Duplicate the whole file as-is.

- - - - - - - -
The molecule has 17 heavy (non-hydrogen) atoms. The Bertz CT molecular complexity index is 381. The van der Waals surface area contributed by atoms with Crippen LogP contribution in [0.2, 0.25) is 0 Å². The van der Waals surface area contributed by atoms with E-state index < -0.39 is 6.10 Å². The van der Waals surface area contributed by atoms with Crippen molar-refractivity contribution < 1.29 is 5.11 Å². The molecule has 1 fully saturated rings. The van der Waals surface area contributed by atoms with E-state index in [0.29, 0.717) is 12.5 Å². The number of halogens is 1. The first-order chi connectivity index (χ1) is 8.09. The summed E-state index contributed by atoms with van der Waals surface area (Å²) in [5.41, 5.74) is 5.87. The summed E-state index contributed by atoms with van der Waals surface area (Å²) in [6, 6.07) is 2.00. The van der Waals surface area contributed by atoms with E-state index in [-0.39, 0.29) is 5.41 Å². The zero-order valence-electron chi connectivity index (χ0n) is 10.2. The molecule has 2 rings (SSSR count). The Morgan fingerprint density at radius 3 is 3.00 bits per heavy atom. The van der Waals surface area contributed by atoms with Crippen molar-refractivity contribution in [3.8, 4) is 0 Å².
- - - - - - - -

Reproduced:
The molecule has 17 heavy (non-hydrogen) atoms. The Bertz CT molecular complexity index is 381. The van der Waals surface area contributed by atoms with Crippen LogP contribution in [0.2, 0.25) is 0 Å². The van der Waals surface area contributed by atoms with E-state index < -0.39 is 6.10 Å². The van der Waals surface area contributed by atoms with Crippen molar-refractivity contribution < 1.29 is 5.11 Å². The molecule has 1 fully saturated rings. The van der Waals surface area contributed by atoms with E-state index in [0.29, 0.717) is 12.5 Å². The number of halogens is 1. The first-order chi connectivity index (χ1) is 8.09. The summed E-state index contributed by atoms with van der Waals surface area (Å²) in [5.41, 5.74) is 5.87. The summed E-state index contributed by atoms with van der Waals surface area (Å²) in [6, 6.07) is 2.00. The van der Waals surface area contributed by atoms with E-state index in [-0.39, 0.29) is 5.41 Å². The zero-order valence-electron chi connectivity index (χ0n) is 10.2. The molecule has 2 rings (SSSR count). The Morgan fingerprint density at radius 3 is 3.00 bits per heavy atom. The van der Waals surface area contributed by atoms with Crippen molar-refractivity contribution in [3.8, 4) is 0 Å².